The biggest gift in this volume is the lists of dos and don’ts in software projects alongside the eleven commandments of Technology Transfer. His comparison of the waterfall model to other software development models may be seen as a bit outdated, but most of it is still relevant. Weinberg even touches on the spiral model in this discussion, so portions of it also apply to modern Agile methodologies. Of course, the principle to know about many models and knowing when they apply and should be used is the key lesson to take away here.

A blast from the past

Quality Software Management Volume 4 is the final book in Jerry’s Quality Software Management, and just by the count of pages in it the largest. A couple of years ago, Jerry re-published this series on Lean Pub. While breaking down any of the previous Volumes into three books, I think Volume 4 turned out as four books on their own.

As mentioned in my review of Volume 3, Volumes 2-4 in the series each deal with a particular model from Virginia Satir. While Volume 2 dealt with the Satir communication model, Jerry extends this with a deeper dive into congruent communication in Volume 3, Volume 4 covers Satir’s Change model, which probably one or the other of my readers have come across on their own. What I found worthwhile remembering from Jerry’s write-up of the change model, is his deep dive into the chaos phase. At some point, the Kanban community picked up the change model and used the chaos phase as an argument for more evolutionary change. Having read Jerry’s description, I never understood the argument there.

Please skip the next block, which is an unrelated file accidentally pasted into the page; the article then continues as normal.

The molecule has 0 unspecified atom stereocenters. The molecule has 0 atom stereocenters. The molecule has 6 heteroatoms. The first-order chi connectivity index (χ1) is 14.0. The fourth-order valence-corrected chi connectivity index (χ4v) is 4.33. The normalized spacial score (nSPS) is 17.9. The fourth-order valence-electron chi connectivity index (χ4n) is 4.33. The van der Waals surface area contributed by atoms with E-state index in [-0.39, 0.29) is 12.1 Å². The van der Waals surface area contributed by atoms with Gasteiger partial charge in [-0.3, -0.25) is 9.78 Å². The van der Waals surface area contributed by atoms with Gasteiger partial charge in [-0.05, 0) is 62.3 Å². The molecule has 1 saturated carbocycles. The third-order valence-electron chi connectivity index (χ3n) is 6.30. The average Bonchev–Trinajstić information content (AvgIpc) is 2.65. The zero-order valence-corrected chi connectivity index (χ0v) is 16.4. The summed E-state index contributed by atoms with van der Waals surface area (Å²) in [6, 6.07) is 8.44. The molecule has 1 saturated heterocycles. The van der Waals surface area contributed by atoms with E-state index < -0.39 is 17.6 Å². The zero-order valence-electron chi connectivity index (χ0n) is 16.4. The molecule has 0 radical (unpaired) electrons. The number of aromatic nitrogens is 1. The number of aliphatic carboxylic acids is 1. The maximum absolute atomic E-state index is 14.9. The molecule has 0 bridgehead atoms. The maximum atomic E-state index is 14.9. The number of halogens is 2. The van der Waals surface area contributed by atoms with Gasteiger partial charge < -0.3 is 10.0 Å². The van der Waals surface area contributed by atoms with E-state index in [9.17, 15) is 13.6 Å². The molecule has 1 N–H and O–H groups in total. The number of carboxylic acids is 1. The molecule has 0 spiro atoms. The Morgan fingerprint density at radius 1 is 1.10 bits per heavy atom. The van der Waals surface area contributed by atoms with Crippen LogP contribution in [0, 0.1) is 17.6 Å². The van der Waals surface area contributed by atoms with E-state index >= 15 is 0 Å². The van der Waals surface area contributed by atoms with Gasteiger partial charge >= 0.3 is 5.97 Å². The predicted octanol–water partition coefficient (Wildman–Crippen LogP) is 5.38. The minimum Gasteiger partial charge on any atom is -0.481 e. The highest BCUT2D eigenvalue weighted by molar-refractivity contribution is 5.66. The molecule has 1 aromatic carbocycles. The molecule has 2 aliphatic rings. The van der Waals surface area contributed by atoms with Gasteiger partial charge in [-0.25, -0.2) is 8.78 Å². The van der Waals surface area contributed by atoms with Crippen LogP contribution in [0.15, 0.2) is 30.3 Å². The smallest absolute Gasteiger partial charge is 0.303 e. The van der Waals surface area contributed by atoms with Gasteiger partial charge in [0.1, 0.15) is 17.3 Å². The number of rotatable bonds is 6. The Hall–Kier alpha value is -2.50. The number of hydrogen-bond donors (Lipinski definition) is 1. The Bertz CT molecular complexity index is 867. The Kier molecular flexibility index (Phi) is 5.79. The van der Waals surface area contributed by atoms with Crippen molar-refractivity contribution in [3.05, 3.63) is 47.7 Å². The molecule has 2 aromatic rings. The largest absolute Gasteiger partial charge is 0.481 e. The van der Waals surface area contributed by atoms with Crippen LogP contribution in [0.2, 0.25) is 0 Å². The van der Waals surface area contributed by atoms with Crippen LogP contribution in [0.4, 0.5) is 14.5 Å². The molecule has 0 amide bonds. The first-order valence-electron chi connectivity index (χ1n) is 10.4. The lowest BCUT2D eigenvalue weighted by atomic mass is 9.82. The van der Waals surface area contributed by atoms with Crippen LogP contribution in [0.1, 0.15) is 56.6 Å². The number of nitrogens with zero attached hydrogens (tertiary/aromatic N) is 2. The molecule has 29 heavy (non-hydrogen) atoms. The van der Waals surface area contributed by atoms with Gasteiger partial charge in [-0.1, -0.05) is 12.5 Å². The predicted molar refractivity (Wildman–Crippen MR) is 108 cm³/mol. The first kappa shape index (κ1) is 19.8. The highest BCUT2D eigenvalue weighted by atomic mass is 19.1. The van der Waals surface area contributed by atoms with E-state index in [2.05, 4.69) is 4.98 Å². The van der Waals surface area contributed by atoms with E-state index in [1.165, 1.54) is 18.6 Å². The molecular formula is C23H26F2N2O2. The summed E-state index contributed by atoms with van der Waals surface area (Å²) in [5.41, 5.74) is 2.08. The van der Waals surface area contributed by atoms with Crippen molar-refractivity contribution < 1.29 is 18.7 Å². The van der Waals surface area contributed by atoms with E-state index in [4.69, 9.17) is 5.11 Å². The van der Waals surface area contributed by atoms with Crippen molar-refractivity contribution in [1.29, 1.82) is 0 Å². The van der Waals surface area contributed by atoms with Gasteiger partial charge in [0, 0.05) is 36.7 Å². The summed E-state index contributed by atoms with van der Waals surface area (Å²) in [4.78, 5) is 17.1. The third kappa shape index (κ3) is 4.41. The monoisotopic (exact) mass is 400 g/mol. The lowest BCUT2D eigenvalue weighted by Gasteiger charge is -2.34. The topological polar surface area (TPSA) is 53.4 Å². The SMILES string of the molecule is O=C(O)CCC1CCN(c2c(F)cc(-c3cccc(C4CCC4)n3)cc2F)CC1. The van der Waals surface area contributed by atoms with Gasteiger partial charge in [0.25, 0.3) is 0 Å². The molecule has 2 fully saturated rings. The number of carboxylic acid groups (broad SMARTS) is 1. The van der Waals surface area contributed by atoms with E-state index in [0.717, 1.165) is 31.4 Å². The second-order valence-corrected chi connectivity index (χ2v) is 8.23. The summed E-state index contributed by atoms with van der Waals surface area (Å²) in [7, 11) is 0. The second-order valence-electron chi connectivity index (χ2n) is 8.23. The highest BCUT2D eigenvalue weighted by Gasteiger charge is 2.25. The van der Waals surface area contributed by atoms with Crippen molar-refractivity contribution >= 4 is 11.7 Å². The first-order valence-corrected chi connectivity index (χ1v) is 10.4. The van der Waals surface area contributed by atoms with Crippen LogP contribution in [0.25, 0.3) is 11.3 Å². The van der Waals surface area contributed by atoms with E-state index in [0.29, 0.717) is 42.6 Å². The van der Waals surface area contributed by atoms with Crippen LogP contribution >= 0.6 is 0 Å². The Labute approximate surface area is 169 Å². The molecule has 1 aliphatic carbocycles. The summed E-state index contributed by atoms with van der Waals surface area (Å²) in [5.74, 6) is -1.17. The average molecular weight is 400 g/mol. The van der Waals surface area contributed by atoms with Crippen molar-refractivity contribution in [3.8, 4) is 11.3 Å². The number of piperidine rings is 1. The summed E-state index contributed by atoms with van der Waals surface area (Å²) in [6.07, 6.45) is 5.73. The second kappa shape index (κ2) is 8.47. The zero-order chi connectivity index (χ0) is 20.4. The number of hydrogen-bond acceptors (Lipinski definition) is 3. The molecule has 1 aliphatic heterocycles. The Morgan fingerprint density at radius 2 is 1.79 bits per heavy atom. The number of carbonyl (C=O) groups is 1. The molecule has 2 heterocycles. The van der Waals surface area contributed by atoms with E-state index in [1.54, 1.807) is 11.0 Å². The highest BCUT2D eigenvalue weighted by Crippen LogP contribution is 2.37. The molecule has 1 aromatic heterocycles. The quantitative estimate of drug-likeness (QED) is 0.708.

Basically, change consists of an old status quo challenged by a foreign element, something surprising is happening. Satir also put it funnily in this way:

The beginning of a crisis is always the end of an illusion.

In quite some length, Jerry describes how we as humans act in a non-predictable way – especially so in the chaos phase of the Satir change model, where the foreign element makes us wonder about our confidence in our daily routines and how things used to work. Some people react by hiding, some people go into the offensive. In general, whenever you bring in something new different people need different experiences to learn and integrate their working habits with that new foreign element. As we certainly went through very different life situations beforehand, humans react in totally new, and sometimes surprising ways. Jerry describes a few common ones, but I am sure his description is far from complete.